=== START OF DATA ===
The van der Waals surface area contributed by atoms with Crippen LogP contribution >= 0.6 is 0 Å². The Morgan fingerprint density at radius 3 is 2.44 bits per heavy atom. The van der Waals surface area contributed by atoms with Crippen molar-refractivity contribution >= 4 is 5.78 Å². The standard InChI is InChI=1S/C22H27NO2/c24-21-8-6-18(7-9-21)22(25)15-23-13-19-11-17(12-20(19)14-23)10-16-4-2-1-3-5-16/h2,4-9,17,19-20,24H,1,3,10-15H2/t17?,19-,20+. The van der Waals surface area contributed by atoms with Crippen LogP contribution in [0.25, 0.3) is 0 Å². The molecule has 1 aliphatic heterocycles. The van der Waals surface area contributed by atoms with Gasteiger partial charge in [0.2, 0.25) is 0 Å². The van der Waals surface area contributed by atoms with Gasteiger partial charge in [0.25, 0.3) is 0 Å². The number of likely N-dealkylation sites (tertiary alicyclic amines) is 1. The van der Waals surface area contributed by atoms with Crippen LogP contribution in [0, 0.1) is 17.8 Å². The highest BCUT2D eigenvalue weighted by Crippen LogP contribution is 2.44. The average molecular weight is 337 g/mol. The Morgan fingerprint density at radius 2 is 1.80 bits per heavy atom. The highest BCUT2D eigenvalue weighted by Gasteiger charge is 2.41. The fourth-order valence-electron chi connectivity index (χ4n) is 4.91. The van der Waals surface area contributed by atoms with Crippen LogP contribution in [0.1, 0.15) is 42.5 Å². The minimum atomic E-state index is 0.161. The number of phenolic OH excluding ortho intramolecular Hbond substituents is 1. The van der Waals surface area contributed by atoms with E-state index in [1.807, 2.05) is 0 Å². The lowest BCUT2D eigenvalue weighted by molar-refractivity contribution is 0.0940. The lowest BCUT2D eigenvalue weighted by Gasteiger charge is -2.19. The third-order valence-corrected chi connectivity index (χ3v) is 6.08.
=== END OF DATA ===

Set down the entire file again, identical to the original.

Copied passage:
The van der Waals surface area contributed by atoms with Crippen LogP contribution >= 0.6 is 0 Å². The Morgan fingerprint density at radius 3 is 2.44 bits per heavy atom. The van der Waals surface area contributed by atoms with Crippen molar-refractivity contribution >= 4 is 5.78 Å². The standard InChI is InChI=1S/C22H27NO2/c24-21-8-6-18(7-9-21)22(25)15-23-13-19-11-17(12-20(19)14-23)10-16-4-2-1-3-5-16/h2,4-9,17,19-20,24H,1,3,10-15H2/t17?,19-,20+. The van der Waals surface area contributed by atoms with Crippen LogP contribution in [0.25, 0.3) is 0 Å². The molecule has 1 aliphatic heterocycles. The van der Waals surface area contributed by atoms with Gasteiger partial charge in [0.2, 0.25) is 0 Å². The van der Waals surface area contributed by atoms with Gasteiger partial charge in [0.25, 0.3) is 0 Å². The number of likely N-dealkylation sites (tertiary alicyclic amines) is 1. The van der Waals surface area contributed by atoms with Crippen LogP contribution in [0, 0.1) is 17.8 Å². The highest BCUT2D eigenvalue weighted by Crippen LogP contribution is 2.44. The average molecular weight is 337 g/mol. The Morgan fingerprint density at radius 2 is 1.80 bits per heavy atom. The highest BCUT2D eigenvalue weighted by Gasteiger charge is 2.41. The fourth-order valence-electron chi connectivity index (χ4n) is 4.91. The van der Waals surface area contributed by atoms with Crippen LogP contribution in [0.1, 0.15) is 42.5 Å². The minimum atomic E-state index is 0.161. The number of phenolic OH excluding ortho intramolecular Hbond substituents is 1. The van der Waals surface area contributed by atoms with E-state index in [1.807, 2.05) is 0 Å². The lowest BCUT2D eigenvalue weighted by molar-refractivity contribution is 0.0940. The lowest BCUT2D eigenvalue weighted by Gasteiger charge is -2.19. The third-order valence-corrected chi connectivity index (χ3v) is 6.08.